The days of the poor, bare studio, and lonely, sad life were ended now. Tintoretto had no longer to struggle with poverty and neglect. His house was a beautiful palace looking over the lagoon towards Murano, and he had married the daughter of a Venetian noble, and lived a happy, contented life. Children's voices made gay music in his home, and the pattering of little feet broke the silence of his studio. Fame had come to him too. His work might be strange but it was very wonderful, and Venice was proud of her new painter. His great stormy pictures had earned for him the name off "the furious painter," and the world began to acknowledge his greatness.
But the real sunshine of his life was his little daughter Marietta. As soon as she learned to walk she found her way to her father's studio, and until she was fifteen years old she was always with him and helped him as if she had been one of his pupils. She was dressed too as a boy, and visitors to the studio never guessed that the clever, handsome boy was really the painter's daughter.
There were many great schools in Venice at that time, and there was much work to be done in decorating their walls with paintings. A school was not really a place of education, but a society of people who joined themselves together in charity to nurse the sick, bury the dead, and release any prisoners who had been taken captive. One of the greatest of the schools was the "Scuola de San Rocco," and this was given into the hands of Tintoretto, who covered the walls with his paintings, leaving but little room for other artists.
But it is in the Ducal Palace that the master's most famous work is seen. There, covering the entire side of the great hall, hangs his "Paradiso," the largest oil painting in the world.
At first it seems but a gloomy picture of Paradise. It is so vast, and such hundreds of figures are crowded together, and the colour is dark and sombre. There is none of that swinging of golden censers by white-robed angels, none of the pure glad colouring of spring flowers which makes us love the Paradise of Fra Angelico.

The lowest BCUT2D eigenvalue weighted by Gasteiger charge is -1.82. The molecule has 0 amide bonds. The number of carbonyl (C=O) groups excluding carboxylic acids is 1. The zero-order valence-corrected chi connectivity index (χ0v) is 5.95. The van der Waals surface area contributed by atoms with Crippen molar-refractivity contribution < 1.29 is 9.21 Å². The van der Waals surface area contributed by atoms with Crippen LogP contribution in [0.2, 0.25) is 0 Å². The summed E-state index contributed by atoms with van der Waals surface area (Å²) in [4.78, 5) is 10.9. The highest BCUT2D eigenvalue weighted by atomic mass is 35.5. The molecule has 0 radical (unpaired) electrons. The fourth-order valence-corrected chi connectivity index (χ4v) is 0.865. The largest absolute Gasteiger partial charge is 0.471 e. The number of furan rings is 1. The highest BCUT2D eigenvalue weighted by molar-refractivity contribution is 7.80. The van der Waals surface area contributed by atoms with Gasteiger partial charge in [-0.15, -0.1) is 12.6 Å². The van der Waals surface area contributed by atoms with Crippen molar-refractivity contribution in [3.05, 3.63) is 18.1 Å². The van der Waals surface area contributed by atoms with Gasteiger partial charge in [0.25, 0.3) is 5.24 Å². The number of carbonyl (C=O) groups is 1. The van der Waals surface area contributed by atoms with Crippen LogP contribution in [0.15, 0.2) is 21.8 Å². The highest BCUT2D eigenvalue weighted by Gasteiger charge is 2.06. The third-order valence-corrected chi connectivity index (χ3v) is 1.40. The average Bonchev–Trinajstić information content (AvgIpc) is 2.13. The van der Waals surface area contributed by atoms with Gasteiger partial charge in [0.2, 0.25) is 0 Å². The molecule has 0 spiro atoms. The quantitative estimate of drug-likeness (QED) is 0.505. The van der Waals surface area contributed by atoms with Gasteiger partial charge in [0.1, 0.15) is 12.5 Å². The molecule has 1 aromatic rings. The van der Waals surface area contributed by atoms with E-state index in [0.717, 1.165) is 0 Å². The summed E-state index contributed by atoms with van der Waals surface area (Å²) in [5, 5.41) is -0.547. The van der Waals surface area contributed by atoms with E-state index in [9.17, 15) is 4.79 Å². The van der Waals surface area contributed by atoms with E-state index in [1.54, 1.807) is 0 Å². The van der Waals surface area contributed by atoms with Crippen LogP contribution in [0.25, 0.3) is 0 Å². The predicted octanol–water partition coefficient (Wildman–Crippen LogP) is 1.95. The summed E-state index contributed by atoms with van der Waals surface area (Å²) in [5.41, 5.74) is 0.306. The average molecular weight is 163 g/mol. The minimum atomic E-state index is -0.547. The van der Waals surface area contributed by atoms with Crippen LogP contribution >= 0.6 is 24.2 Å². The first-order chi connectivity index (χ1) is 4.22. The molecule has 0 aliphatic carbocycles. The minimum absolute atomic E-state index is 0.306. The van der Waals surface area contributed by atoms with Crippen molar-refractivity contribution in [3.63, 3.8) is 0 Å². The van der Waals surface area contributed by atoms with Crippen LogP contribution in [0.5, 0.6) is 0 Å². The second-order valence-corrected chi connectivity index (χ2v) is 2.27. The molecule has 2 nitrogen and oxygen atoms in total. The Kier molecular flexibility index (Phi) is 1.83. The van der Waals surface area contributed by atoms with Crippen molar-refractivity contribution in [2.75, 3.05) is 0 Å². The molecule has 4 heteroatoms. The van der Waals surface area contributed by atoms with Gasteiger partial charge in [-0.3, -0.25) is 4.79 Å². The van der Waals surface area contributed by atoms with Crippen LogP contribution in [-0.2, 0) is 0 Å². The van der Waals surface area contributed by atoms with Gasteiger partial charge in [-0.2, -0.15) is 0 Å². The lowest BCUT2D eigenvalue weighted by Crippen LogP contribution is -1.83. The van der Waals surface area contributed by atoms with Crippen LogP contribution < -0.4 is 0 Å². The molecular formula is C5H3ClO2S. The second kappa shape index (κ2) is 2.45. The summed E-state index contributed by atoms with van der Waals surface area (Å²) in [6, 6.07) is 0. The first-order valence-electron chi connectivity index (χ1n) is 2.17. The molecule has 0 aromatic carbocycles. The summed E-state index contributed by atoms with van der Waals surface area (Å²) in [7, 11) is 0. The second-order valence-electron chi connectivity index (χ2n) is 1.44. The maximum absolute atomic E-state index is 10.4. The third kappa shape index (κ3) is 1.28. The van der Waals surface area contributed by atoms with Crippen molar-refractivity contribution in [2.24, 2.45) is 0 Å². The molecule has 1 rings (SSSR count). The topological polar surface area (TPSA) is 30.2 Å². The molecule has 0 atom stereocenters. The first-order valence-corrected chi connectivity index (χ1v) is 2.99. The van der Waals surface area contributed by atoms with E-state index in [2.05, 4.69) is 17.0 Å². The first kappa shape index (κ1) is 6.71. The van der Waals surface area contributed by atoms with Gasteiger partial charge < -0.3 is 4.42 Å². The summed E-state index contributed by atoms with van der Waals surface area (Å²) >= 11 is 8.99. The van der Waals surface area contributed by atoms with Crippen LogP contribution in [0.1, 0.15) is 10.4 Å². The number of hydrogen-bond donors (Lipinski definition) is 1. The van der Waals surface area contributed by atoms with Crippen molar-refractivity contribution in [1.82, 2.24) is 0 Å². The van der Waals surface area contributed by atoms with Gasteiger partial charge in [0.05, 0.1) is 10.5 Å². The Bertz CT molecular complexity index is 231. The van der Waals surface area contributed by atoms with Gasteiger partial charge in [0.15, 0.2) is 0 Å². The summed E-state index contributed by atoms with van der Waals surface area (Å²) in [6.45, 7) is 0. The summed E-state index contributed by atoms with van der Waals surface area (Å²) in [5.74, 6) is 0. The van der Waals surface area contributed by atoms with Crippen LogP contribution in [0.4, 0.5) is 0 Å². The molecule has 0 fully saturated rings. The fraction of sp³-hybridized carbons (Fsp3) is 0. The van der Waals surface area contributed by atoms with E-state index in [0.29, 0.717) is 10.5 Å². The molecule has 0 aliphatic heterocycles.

But if we stand long enough before it a great awe steals over us, and we forget to look for bright colours and gentle angel faces, for the figures surging upwards are very real and human, and the Paradise into which we gaze seems to reveal to our eyes the very place where we ourselves shall stand one day.
At the time when Tintoretto was painting his "Paradiso," his little daughter Marietta had grown to be a woman, and her painting too had become famous. She was invited to the courts of Germany and Spain to paint the portraits of the King and Emperor, but she refused to leave Venice and her beloved father. Even when she married Mario, the jeweller, she did not go far from home, and Tintoretto grew every year fonder and prouder of his clever and beautiful daughter. Not only could she paint, but she played and sang most wonderfully, and became a great favourite among the music-loving Venetians.
But this happiness soon came to an end, for Marietta died suddenly in the midst of her happy life.
Nothing could comfort Tintoretto for the loss of his daughter. She was buried in the church of Santa Maria dell' Orto, and there he ordered another place to be prepared that he might be buried at her side. It seemed, indeed, as if he could not live without her, for it was not long before he passed away. The last great stormy picture of 'the furious painter' was finished, and all Venice mourned as they laid him to rest beside the daughter he had loved so well.